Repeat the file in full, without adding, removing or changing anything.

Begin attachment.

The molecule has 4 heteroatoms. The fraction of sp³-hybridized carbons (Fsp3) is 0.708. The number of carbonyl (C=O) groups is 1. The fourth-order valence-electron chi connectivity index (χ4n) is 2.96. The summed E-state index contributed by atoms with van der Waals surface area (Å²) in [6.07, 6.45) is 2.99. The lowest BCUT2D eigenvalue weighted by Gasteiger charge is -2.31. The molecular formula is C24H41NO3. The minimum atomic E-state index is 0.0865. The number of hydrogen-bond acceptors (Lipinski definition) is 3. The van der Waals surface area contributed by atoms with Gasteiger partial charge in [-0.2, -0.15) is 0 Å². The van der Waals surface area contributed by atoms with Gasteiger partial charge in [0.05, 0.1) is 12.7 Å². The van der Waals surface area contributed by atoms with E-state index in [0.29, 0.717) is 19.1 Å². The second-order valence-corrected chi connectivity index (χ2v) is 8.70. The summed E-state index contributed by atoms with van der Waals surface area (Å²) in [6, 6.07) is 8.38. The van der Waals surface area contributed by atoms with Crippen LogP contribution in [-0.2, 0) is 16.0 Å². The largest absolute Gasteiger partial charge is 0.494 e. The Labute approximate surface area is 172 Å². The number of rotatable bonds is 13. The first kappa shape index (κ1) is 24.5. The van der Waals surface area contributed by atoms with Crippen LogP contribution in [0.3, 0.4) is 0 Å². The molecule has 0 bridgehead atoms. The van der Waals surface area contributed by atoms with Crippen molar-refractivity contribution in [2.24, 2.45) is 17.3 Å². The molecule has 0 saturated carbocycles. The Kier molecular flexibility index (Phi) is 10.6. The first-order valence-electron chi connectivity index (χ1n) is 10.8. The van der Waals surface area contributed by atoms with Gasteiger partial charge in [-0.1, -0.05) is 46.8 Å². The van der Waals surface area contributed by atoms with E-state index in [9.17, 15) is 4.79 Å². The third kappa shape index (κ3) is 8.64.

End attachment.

The molecule has 4 heteroatoms. The fraction of sp³-hybridized carbons (Fsp3) is 0.708. The number of carbonyl (C=O) groups is 1. The fourth-order valence-electron chi connectivity index (χ4n) is 2.96. The summed E-state index contributed by atoms with van der Waals surface area (Å²) in [6.07, 6.45) is 2.99. The lowest BCUT2D eigenvalue weighted by Gasteiger charge is -2.31. The molecular formula is C24H41NO3. The minimum atomic E-state index is 0.0865. The number of hydrogen-bond acceptors (Lipinski definition) is 3. The van der Waals surface area contributed by atoms with Gasteiger partial charge in [-0.2, -0.15) is 0 Å². The van der Waals surface area contributed by atoms with Gasteiger partial charge in [0.05, 0.1) is 12.7 Å². The van der Waals surface area contributed by atoms with E-state index in [0.29, 0.717) is 19.1 Å². The second-order valence-corrected chi connectivity index (χ2v) is 8.70. The summed E-state index contributed by atoms with van der Waals surface area (Å²) in [6, 6.07) is 8.38. The van der Waals surface area contributed by atoms with Crippen LogP contribution in [-0.2, 0) is 16.0 Å². The largest absolute Gasteiger partial charge is 0.494 e. The Labute approximate surface area is 172 Å². The number of rotatable bonds is 13. The first kappa shape index (κ1) is 24.5. The van der Waals surface area contributed by atoms with Crippen LogP contribution in [0.3, 0.4) is 0 Å². The molecule has 0 bridgehead atoms. The van der Waals surface area contributed by atoms with Crippen molar-refractivity contribution in [2.24, 2.45) is 17.3 Å². The molecule has 0 saturated carbocycles. The Kier molecular flexibility index (Phi) is 10.6. The first-order valence-electron chi connectivity index (χ1n) is 10.8. The van der Waals surface area contributed by atoms with Gasteiger partial charge in [-0.1, -0.05) is 46.8 Å². The van der Waals surface area contributed by atoms with E-state index in [9.17, 15) is 4.79 Å². The third kappa shape index (κ3) is 8.64.